Put the water and sugar into a pan and heat to dissolve the sugar. Bring up to the boil and continue to let the syrup boil for 5 minutes. The syrup should now be quite clear.  Remove from the heat and immediately add the Sweet Cicely. Cover the pan with a lid or cling film to stop the aroma being lost. Allow to cool to room temperature. Once cool pass the syrup through a fine sieve to remove the Sweet Cicely and then if you have an ice cream machine churn it as per the machine instructions.

If you do not have a machine then whilst the syrup is cooling put a 1 litre ice cream tub in the freezer to thoroughly chill down. Once the container is very cold, pour in the sieved syrup and return to the freezer. Leave for 1 hour then take out of the freezer, stir in the frozen edges vigorously and return to the freezer. Repeat this hourly for three hours then leave in the freezer to fully freeze.

 

 

Ground ivy and sea salt focaccia plus some photographs of recent courses

We made this delicious bread on our Back to basics bread course last week and it was a great success.  The Ground ivy stands in for the classic Rosemary very well and has the same level of punchy flavour.

Thanks to Tom for delivering another inspirational course and to everyone who came on the day.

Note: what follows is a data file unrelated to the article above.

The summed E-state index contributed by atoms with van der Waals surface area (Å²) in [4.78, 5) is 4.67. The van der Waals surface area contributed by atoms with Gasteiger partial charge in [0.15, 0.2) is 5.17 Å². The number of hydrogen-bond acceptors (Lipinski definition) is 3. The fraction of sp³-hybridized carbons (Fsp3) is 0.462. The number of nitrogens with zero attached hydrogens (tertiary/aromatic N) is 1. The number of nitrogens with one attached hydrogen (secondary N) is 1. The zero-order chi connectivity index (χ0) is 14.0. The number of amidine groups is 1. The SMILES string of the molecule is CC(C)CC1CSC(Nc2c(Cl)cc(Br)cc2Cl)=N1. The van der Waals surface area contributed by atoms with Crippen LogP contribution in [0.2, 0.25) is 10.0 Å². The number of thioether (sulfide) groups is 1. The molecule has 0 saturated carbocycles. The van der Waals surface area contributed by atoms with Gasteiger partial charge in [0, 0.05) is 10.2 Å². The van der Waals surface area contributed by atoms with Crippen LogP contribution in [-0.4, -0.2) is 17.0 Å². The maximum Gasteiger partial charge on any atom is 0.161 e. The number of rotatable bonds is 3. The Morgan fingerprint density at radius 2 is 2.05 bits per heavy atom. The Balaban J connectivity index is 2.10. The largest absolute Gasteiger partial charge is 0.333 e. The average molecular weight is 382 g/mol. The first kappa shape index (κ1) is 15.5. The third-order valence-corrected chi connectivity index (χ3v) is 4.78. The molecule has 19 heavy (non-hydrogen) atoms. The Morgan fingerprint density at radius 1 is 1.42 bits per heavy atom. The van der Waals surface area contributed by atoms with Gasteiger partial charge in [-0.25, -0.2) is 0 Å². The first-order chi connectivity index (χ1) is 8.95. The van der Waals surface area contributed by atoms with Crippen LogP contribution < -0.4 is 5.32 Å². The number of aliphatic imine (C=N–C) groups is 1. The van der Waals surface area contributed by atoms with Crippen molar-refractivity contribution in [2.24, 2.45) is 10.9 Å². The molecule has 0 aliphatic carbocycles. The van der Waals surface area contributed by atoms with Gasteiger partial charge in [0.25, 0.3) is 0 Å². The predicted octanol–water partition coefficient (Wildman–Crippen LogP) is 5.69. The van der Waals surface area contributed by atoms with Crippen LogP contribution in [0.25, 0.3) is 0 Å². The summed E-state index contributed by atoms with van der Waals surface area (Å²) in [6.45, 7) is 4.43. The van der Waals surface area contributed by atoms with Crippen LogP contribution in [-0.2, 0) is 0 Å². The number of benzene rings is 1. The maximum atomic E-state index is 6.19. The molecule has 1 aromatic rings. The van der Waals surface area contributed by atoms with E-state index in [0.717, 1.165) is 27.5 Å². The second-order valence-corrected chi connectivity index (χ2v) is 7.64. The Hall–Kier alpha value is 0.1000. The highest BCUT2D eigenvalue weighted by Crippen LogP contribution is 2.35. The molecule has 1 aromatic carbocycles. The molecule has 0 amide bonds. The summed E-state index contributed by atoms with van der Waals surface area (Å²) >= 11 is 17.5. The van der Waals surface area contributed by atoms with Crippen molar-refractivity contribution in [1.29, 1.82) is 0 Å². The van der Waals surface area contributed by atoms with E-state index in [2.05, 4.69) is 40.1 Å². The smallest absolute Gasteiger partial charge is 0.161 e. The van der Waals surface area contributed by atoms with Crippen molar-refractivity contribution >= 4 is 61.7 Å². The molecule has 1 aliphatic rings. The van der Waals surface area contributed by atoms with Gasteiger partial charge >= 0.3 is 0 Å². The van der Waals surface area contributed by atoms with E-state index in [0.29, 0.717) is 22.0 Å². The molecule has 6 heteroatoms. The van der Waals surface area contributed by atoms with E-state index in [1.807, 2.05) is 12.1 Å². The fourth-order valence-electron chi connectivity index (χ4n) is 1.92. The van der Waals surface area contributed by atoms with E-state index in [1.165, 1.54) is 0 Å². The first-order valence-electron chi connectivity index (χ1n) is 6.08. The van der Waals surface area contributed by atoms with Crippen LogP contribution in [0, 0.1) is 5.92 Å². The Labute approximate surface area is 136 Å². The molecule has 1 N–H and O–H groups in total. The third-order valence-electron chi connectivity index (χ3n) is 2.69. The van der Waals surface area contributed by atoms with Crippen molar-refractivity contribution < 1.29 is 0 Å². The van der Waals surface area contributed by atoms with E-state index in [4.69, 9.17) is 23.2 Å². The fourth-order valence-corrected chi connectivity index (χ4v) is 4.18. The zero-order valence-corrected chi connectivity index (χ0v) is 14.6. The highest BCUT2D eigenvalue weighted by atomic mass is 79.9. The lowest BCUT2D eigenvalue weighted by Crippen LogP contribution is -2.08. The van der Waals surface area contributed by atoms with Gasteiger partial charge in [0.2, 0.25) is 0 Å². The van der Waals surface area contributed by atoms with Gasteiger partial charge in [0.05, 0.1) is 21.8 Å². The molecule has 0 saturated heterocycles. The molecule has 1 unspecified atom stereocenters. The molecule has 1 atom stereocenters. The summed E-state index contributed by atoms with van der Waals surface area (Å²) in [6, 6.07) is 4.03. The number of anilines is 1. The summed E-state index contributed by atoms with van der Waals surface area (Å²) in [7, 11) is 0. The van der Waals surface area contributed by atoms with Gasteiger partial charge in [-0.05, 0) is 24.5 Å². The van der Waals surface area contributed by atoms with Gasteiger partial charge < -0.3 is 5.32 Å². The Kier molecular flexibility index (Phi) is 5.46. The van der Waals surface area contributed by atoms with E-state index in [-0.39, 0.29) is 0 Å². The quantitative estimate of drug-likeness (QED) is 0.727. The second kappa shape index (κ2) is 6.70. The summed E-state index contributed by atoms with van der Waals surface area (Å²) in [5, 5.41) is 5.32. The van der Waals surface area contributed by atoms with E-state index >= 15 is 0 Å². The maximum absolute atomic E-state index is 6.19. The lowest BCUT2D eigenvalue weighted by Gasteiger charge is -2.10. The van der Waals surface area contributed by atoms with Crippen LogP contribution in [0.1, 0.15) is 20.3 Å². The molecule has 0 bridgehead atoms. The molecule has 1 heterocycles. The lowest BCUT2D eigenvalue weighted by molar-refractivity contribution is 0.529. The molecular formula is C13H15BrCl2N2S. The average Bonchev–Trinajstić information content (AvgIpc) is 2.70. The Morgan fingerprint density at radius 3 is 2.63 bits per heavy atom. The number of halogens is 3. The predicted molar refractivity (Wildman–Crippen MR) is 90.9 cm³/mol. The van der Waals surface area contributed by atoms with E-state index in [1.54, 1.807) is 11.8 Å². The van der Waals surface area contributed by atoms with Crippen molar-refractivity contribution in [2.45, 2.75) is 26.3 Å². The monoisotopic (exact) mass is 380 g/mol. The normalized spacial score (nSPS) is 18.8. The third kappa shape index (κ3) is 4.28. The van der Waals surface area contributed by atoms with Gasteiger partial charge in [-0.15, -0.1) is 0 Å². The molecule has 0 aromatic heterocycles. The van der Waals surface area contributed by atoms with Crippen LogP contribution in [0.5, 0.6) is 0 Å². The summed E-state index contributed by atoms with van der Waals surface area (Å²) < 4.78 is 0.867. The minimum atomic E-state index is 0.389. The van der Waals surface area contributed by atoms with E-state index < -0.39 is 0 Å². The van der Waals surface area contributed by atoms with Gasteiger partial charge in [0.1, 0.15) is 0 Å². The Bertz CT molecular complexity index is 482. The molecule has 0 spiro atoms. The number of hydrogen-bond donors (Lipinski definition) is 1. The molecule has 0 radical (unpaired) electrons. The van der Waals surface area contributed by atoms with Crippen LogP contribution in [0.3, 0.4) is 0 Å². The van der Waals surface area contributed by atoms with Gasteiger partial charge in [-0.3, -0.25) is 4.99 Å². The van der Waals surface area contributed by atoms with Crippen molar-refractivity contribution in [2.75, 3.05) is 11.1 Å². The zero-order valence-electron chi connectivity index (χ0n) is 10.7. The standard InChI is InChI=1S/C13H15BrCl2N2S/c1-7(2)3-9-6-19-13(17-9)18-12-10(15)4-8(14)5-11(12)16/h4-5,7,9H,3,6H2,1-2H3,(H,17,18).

A couple of days before that we had a lovely day foraging in the woods on our One day foraging course.  May is such a great time to forage and we found over 30 different wild edibles on the day, as well finding time to make a few Yorkshire pesto pizza bianca to go with lunch.

ground ivy 3

Ground ivy and sea salt focaccia
For the dough
500g strong white flour
7g instant yeast sachet
1 tsp salt
oil, for greasing
For the topping
2 tbsp extra virgin olive oil, plus extra for after baking
3 stems of Ground ivy chopped finely
1 tsp sea salt flakes
Freshly ground black pepper

 
Method
Combine the flour, yeast and salt in a bowl and add up to 350ml lukewarm water, until you have a soft dough.
Knead for 10-15 minutes. Transfer to an oiled bowl, cover with cling film and leave to rise for 30 minutes.

After 30 minutes, place into a lined and slightly warmed baking tray of 37 x 27cm. Drizzle with olive oil and top with Ground ivy and sea salt and a little pepper.
Press your fingers into the dough to make dimples and then rest again for another 30 minutes.
Preheat the oven to 240C/450F
Bake for about 15 minutes, or until evenly golden-brown. Check the
focaccia from time to time to make sure the bread is cooking evenly, move the tray accordingly.